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MEDICINE, MISTAKES AND MANSLAUGHTER: A CRIMINAL COMBINATION?

Published online by Cambridge University Press:  11 March 2010

Oliver Quick
Affiliation:
Senior Lecturer in Law, University of Bristol.
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Abstract

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Articles
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Copyright © Cambridge Law Journal and Contributors 2010

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References

1 For example, supplying intoxicating substances to the under aged (Intoxicating Substance (Supply) Act 1985, s. 1(1)); causing death by dangerous driving (Road Traffic Act 1988, s. 1); insider trading (Criminal Justice Act 1993, s. 52(2)(a)); harassment (Protection from Harassment Act 1997, ss. 1(1) and 2(1)); providing money or property for the purposes of terrorism (Terrorism Act 2000, ss. 15–18); money laundering (Proceeds of Crime Act 2002, s. 330(2)(b)); and causing or allowing the death of a child or vulnerable adult (Domestic Violence, Crime and Victims Act 2004, s. 5).

2 See J.C. Smith, “The Element of Chance in Criminal Liability” (1971) Crim. L.R. 63, and T. Nagel, Mortal Questions (London 1991).

3 These statistics are based on searching newspaper archives. For further details see R. Ferner and S. McDowell “Doctors charged with manslaughter in the course of medical practice, 1795–2005: a literature review” (2006) 99 Journal of the Royal Society of Medicine 309. It is hoped that more detailed data about suspected cases will emerge from an ongoing AHRC funded project entitled “The Impact of the Criminal Process on Healthcare Ethics and Practice”, see http://www.law.manchester.ac.U.K./research/hccriminalprocess (accessed 8 January 2010).

4 O.L. Quick, “Prosecuting ‘Gross’ Medical Negligence: Manslaughter, Discretion and the Crown Prosecution Service” (2006) 33 Journal of Law and Society 421. This article draws on some of the findings from this paper.

5 J.R. Spencer, “The Drafting of Criminal Justice Legislation – Need it be so Impenetrable?” [2008] C.L.J. 585.

6 D. Husak, Overcriminalization: The Limits of the Criminal Law (Oxford 2008) at p. 26.

7 See D. Brahams, “Death of a remand prisoner” (1992) 340 The Lancet 1462.

8 “Doctor cleared” The Times, 19 May 2004, p. 4.

9 Not, as one translation of this form of medieval legal French said: “condemned” to God! I am grateful to Mr Ian Barker for this information.

10 For example, R. v. Williamson (1807) 3 C. & P. 635; R. v. Spencer (1867) 10 Cox C.C., 525; R. v. Noakes (1866) 4 F. & F. 921; R. v. Crick (1859) 1 F. & F. 519.

11 R. v. Bateman (1925) 19 Cr. App. R. 8.

12 Ibid., at p. 11 per Lord Justice Hewart (emphasis added).

13 R. v. Adomako [1995] 1 A.C. 171.

14 Ibid., pp. 86–87 (emphasis added).

15 For example, see S. Gardner, “Manslaughter by Gross Negligence” (1995) 111 L.Q.R. 22, G. Virgo, “Reconstructing Manslaughter on Defective Foundations” [1995] C.L.J. 14.

16 R. v. Misra and Srivastava [2005] 1 Cr. App. R. 21.

17 Ibid., at para. 32.

18 Of course vagueness has been defended as a necessary feature of law, for example see T. Endicott, Vagueness in Law (Oxford 2001).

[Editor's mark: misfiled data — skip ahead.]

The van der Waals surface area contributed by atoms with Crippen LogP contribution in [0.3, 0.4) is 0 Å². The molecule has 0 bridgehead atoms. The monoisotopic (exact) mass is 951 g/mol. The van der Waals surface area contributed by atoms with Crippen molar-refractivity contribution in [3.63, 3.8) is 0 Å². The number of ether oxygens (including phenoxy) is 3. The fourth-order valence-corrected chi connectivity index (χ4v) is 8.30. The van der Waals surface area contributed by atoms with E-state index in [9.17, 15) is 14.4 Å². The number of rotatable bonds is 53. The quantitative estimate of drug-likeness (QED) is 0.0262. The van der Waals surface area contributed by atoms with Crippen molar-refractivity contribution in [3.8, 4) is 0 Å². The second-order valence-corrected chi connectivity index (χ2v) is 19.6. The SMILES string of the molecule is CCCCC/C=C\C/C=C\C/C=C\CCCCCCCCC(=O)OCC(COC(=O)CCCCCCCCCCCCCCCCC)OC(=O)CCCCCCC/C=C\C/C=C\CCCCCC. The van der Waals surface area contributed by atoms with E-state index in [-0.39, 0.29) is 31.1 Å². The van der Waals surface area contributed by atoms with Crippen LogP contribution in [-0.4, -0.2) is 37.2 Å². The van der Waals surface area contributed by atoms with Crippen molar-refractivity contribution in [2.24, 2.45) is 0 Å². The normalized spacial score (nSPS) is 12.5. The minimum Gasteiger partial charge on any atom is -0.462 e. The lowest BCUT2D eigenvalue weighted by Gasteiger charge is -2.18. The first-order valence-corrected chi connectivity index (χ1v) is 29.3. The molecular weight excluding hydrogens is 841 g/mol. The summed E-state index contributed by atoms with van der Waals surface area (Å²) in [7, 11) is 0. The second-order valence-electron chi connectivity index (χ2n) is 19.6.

19 See J. Horder, “Gross Negligence and Criminal Culpability” (1997) 47 U. Toronto L.J. 495.

20 See S.W.A. Dekker, Just Culture: Balancing Safety and Accountability (Ashgate 2007), ch. 7.

21 R. (on the application of Purdy) v. D.P.P. [2009] 3 W.L.R. 403.

22 Quoted in F.A. Salamone, The Culture of Jazz: Jazz as Critical Culture (Lanham, Maryland 2009), at p. 92.

23 Ibid., note 16 above, at para. 62.

24 A. Ashworth, Principles of Criminal Law (Oxford 2009), p. 279.

25 Leading commentators are agreed on this: see Ashworth ibid., D. Ormerod, Smith and Hogan, Criminal Law 12th ed. (Oxford 2008), p. 531, and M. Allen, Textbook on Criminal Law, 10th ed. (Oxford 2009), p. 350.

26 Ibid., note 16 above, at para. 64 (emphasis added).

27 J. Hall, “Negligence and the General Problem of Criminal Responsibility” (1972) 81 Yale L.J. 912 at p. 952.

28 H.L.A. Hart, “Negligence, Mens Rea and Criminal Responsibility” in Punishment and Responsibility: Essays in the Philosophy of Law (Oxford 1968), pp. 136–157.

29 G. Williams, Textbook of Criminal Law, 2nd ed. (London 1983), p. 91.

30 A. Ashworth, note 24 above, at p. 187–188.

31 See also, H. Morris, “The Decline of Guilt” (1988) 99 Ethics 62.

32 A. Norrie, Crime, Reason and History (London 2001), p. 238.

33 For a fuller analysis see O.L. Quick, note 4 above.

34 Although this was denied by Dr. Adomako, see D. Brahams, “Two Locum Anaesthetists Convicted of Manslaughter” (1990) 45 Anaesthesia 981.

35 Dr. Ramnath claimed that this was a planned career move as opposed to running from the scene of a crime, see “Doctor Killed Patient with Injection” The Independent 13 January 2009.

36 R. A. Duff, “Choice, Character and Criminal Liability” (1993) 12 Law and Philosophy pp. 345–383, at p. 380. Duff has further developed this virtue theory of criminal liability elsewhere: “Virtue, Vice and Criminal Liability: Do we want an Aristotelian Criminal Law?” (2002) 6 Buffalo Criminal Law Review 147 and “The Virtues and Vices of Virtue Jurisprudence” in T.D.J. Chappell (ed.) Values and Virtues: Aristotelianism in Contemporary Ethics (Oxford 2006), pp. 90–104.